An early hint at what’s coming in June, however, offers a ray of hope that a modestly firmer trend may be developing. Markit Economics last week advised that its flash estimate of the US Manufacturing PMI for this month ticked up to a three-month high. Although the PMI is still only modestly above the neutral 50 mark, Markit’s chief economist said that the fractional bounce is “welcome news.”

Maybe so, but it’s still too early to make assumptions about June’s macro profile, especially based on only a single number. Today’s update for the US Services PMI will help pare back the uncertainty a little. The stakes are higher for this sector, of course, because services represent the dominant source of economic activity. As such, the recent slowdown is worrisome.

The Services PMI eased to 51.3 in May, which is dangerously close to the neutral 50 mark that separates growth from contraction. Note, too, that this index briefly dipped below 50 in February before posting a modest rebound in subsequent months.

Given the weak May data via the Chicago Fed index, all eyes should be on today’s PMI report for deeper insight on what to expect for the June macro profile. Given the events of last week, however, we may have run out of scope for dismissing weak macro numbers.


US: 10-Year Treasury Yield The rush into safe-haven assets on Friday was a dramatic reversal from the previous days, when a risk-on climate convinced the crowd to sell Treasuries and drive up rates. On Thursday, the benchmark 10-year yield rose to 1.74%—a three-week high, according to daily numbers from But as the Brexit news arrived on Friday morning, the waning appetite for Treasuries reversed course and the 10-year yield tumbled to 1.57% on Friday—not far from an all-time low of around 1.40%.

The immediate implication, of course, is that the Federal Reserve will put talk about a rate hike on ice for the foreseeable future. Meanwhile, the crowd this week will be wondering how low the 10-year yield can go.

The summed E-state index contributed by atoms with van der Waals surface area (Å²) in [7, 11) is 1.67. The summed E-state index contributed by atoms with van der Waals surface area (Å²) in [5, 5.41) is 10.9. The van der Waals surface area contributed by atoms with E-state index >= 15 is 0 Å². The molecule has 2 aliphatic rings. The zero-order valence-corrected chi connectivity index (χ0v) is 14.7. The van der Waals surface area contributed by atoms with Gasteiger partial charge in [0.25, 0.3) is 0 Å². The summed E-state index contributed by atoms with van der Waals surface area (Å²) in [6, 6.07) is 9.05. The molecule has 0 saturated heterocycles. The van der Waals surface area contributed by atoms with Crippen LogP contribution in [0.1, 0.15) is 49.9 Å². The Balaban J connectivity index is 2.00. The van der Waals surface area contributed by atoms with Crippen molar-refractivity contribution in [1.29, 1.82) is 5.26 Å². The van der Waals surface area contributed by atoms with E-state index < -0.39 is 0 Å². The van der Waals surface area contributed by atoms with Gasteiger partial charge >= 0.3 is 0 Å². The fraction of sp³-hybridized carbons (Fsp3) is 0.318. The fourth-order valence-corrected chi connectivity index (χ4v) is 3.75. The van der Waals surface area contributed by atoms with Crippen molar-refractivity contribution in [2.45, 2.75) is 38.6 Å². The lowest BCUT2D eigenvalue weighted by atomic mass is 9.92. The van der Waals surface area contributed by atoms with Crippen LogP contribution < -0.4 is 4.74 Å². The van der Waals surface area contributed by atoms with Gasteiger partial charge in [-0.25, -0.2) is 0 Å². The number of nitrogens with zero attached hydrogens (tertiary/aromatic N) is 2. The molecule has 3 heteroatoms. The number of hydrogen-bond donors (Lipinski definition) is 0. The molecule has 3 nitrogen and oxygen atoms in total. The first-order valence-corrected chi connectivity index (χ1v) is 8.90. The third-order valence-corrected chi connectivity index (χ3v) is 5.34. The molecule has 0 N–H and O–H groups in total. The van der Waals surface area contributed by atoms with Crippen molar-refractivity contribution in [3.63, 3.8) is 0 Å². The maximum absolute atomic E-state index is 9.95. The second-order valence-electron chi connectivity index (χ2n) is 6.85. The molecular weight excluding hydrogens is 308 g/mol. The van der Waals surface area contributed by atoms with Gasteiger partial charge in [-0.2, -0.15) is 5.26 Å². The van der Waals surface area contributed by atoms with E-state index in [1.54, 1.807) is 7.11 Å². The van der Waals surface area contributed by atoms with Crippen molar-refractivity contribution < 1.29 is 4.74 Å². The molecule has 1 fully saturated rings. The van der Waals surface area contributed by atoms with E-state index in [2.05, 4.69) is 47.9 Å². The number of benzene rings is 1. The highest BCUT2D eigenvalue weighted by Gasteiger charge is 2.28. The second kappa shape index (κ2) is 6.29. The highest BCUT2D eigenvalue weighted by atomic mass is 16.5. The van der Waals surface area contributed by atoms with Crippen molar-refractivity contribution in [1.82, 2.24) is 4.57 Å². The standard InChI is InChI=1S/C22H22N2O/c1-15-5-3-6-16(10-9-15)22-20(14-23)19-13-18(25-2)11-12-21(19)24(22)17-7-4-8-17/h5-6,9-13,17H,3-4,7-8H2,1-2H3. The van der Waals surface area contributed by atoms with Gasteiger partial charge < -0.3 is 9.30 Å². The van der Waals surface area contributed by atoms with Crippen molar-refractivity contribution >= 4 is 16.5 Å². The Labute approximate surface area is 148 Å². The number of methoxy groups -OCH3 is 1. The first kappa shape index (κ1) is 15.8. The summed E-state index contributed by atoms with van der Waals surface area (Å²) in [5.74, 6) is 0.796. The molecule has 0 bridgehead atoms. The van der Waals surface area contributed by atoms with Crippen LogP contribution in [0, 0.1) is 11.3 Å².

“It's too early to assess whether we will have a negative interest rate environment,” the managing director at Janlyn Capital told Reuters on Friday. “However, given the knee-jerk global response in the markets, it would seem that low interest rates are here to stay.”

Ultimately it’s all about the economic data. With a hefty new dose of uncertainty swirling about, markets are struggling to reprice expectations. The main worry is that the global economy suffers a large negative shock. Deciding if that’s a real and present danger will take time. If the crowd’s inclined to assume no less, the 10-year Treasury will slide, perhaps setting the stage for a new all-time low.

By contrast, a relatively stable 10-year yield that holds around the 1.60% mark or higher would suggest that sentiment is leaning toward a comparatively optimistic scenario.

But stability may take to emerge until it’s clear if the eurosceptics will take a page from the Brexit victory and try to replicate the results in France, Germany and elsewhere. Frexit anyone?

Fasten your seatbelts—it’s going to be a bumpy ride.

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– Edited by Robert Ryan

James Picerno is a macro analyst/editor at Follow James or post your comment below to engage with Saxo Bank's social trading platform.